The Truth About Small Seed Rounds

Have you ever finished an arduous task and thought to yourself, “Argh! I went about that all wrong. Why didn’t anyone warn me?”  Well, if you’re thinking about raising a seed round, here’s me warning you 🙂

When faced with a challenge, most entrepreneurs seek out as much data as possible, then wade in and start trying to make things happen. For fundraising, that probably means poring over TechCrunch, listening to as many “founder stories” as possible, and dissecting the top VCs’ blogs.

Of course, every one of these channels suffers from massive selection bias–only unusual events are noteworthy enough to make it through their filters. And fundraising is one of those processes where, if you optimize for the unusual case, you hurt yourself in the typical case.

At RSCM, we’ve either observed our portfolio companies raise or directly participated in 100s of seed rounds over the last 4.5 years. We are intimately familiar with the typical case and have developed a corresponding “small seed playbook”.  And, should you be lucky enough to find yourself in the right tail of the fundraising curve, there’s any easy upgrade path.

Too Much Money, Obsession with a “Lead”

The most common mistakes in raising a seed round are: a headline amount that’s too large and getting anchored on the concept of a “lead” investor.

Raising seed is rarely easy. But there’s a very steep gradient in difficulty as you move from a $500K to $1M target. In that range, you usually need substantial revenues, a clearly pedigreed team, or anti-gravity class technology. Sure, there’s some chance you could find investors who simply fall in love with you and your idea (most likely if you’re in the SF Bay Area or NYC), but the probability is low and the expected search effort is high.

Even if you satisfy one or more of the extreme requirements, as you get towards $1M, a lead investor becomes more and more necessary. Now, you may be thinking to yourself, “That’s OK; I want a lead!” Hmmm. If you’re an engineer, what would you think if someone said, “I want an architecture with a single point of failure!” Or in marketing, “I want a campaign targeted at users with low conversion rates!” Or in sales, “I want prospects with long sales cycles!” Yes, there are cases where that is in fact what you want, because there are other factors that balance out the obvious drawbacks. But as a rule of thumb, it’s a mistake.

Suppose you plan your round around a lead from the outset. If you don’t end up finding one, you have precisely zero dollars to show for your efforts. Moreover, the universe of lead investors is much smaller than that of all investors, so the prospecting job is correspondingly much harder. Finally, it typically takes a lot longer to get a first serious meeting with a potential lead investor, let alone close the deal. You’re probably in for a much longer fundraising cycle, which has tremendous opportunity cost in terms of building your business, especially at the seed stage.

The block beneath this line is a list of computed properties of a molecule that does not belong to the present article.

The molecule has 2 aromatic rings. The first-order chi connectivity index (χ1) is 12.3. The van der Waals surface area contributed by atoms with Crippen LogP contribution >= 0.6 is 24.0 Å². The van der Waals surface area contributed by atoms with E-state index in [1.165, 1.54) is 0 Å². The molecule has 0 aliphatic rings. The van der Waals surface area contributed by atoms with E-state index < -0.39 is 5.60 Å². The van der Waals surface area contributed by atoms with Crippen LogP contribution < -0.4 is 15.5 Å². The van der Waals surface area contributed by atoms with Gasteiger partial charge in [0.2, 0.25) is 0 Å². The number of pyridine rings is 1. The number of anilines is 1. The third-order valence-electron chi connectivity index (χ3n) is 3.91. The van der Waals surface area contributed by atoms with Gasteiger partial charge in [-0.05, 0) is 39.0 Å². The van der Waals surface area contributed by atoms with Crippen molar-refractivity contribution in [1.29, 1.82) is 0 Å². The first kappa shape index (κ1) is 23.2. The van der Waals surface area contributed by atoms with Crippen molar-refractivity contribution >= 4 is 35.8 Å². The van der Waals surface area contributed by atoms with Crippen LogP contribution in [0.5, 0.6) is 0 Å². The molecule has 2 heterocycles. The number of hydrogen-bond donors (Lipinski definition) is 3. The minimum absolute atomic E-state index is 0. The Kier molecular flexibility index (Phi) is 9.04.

Unless you truly meet some of the aforementioned extreme criteria, this path is probably not optimal. Our recommendation is that you don’t start a seed raise by looking for a lead unless you have at least $20K in monthly revenues, a dozen professional investors who have proactively expressed interest, or your business simply cannot move forward without a large chunk of capital.

Modest Raise, Brick-by-Brick, Graduated Price

So what do you do if you have zero to small revenues and don’t have a lot of VCs on speed dial? Start with a modest headline amount, $250K to $500K. Your plan will have to show you making decent progress with this amount of money. Make sure your development schedule and cash burn support you hitting a reasonable milestone with that much runway. And be prepared to tighten your belt; fundraising almost always takes longer than expected.

Then get your first commitments from your most enthusiastic supporters and members of their immediate networks. Usually, when I ask a company who is planning or trying to raise if they have anybody close to the company (friends and family, advisor, early customer, etc.) who could write a small check, the answer is yes. When I ask them why they haven’t tried to close the money yet, the answer is usually some combination of, “It doesn’t really move the needle,” and “We don’t know what terms to use.”